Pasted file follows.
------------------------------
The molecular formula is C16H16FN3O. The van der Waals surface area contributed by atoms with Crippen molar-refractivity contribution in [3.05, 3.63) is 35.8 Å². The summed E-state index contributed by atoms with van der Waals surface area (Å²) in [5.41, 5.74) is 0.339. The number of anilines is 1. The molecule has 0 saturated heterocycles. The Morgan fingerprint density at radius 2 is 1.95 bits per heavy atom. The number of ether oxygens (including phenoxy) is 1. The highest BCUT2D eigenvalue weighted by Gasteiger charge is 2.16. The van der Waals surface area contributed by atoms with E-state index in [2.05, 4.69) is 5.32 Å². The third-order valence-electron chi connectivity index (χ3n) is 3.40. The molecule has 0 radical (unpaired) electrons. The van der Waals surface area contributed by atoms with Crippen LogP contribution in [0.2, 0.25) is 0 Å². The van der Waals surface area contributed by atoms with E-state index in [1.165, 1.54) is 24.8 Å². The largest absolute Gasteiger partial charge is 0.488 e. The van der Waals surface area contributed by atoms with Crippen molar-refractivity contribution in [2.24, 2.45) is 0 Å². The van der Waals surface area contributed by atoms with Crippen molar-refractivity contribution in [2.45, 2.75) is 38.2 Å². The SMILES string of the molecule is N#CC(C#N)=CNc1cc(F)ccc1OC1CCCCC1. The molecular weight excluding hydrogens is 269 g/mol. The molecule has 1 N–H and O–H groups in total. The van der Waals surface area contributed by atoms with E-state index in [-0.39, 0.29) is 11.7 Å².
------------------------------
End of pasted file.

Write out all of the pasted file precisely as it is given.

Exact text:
The molecular formula is C16H16FN3O. The van der Waals surface area contributed by atoms with Crippen molar-refractivity contribution in [3.05, 3.63) is 35.8 Å². The summed E-state index contributed by atoms with van der Waals surface area (Å²) in [5.41, 5.74) is 0.339. The number of anilines is 1. The molecule has 0 saturated heterocycles. The Morgan fingerprint density at radius 2 is 1.95 bits per heavy atom. The number of ether oxygens (including phenoxy) is 1. The highest BCUT2D eigenvalue weighted by Gasteiger charge is 2.16. The van der Waals surface area contributed by atoms with E-state index in [2.05, 4.69) is 5.32 Å². The third-order valence-electron chi connectivity index (χ3n) is 3.40. The molecule has 0 radical (unpaired) electrons. The van der Waals surface area contributed by atoms with Crippen LogP contribution in [0.2, 0.25) is 0 Å². The van der Waals surface area contributed by atoms with E-state index in [1.165, 1.54) is 24.8 Å². The largest absolute Gasteiger partial charge is 0.488 e. The van der Waals surface area contributed by atoms with Crippen molar-refractivity contribution in [2.24, 2.45) is 0 Å². The van der Waals surface area contributed by atoms with Crippen molar-refractivity contribution in [2.45, 2.75) is 38.2 Å². The SMILES string of the molecule is N#CC(C#N)=CNc1cc(F)ccc1OC1CCCCC1. The molecular weight excluding hydrogens is 269 g/mol. The molecule has 1 N–H and O–H groups in total. The van der Waals surface area contributed by atoms with E-state index in [-0.39, 0.29) is 11.7 Å².